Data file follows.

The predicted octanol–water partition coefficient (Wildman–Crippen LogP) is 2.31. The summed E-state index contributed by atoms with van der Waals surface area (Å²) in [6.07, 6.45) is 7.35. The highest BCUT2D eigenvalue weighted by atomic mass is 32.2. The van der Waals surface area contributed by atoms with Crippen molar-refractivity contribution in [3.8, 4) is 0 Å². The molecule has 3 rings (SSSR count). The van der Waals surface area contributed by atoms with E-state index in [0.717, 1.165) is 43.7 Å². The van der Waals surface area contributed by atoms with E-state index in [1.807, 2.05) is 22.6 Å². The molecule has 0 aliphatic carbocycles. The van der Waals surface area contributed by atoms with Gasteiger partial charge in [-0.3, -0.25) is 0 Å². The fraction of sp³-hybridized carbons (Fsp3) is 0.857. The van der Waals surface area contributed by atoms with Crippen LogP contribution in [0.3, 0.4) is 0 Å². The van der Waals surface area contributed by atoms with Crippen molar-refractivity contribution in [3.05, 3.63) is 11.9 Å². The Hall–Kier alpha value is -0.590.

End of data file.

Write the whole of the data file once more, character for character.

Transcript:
The predicted octanol–water partition coefficient (Wildman–Crippen LogP) is 2.31. The summed E-state index contributed by atoms with van der Waals surface area (Å²) in [6.07, 6.45) is 7.35. The highest BCUT2D eigenvalue weighted by atomic mass is 32.2. The van der Waals surface area contributed by atoms with Crippen molar-refractivity contribution in [3.8, 4) is 0 Å². The molecule has 3 rings (SSSR count). The van der Waals surface area contributed by atoms with E-state index in [0.717, 1.165) is 43.7 Å². The van der Waals surface area contributed by atoms with E-state index in [1.807, 2.05) is 22.6 Å². The molecule has 0 aliphatic carbocycles. The van der Waals surface area contributed by atoms with Gasteiger partial charge in [-0.3, -0.25) is 0 Å². The fraction of sp³-hybridized carbons (Fsp3) is 0.857. The van der Waals surface area contributed by atoms with Crippen LogP contribution in [0.3, 0.4) is 0 Å². The van der Waals surface area contributed by atoms with Crippen molar-refractivity contribution in [3.05, 3.63) is 11.9 Å². The Hall–Kier alpha value is -0.590.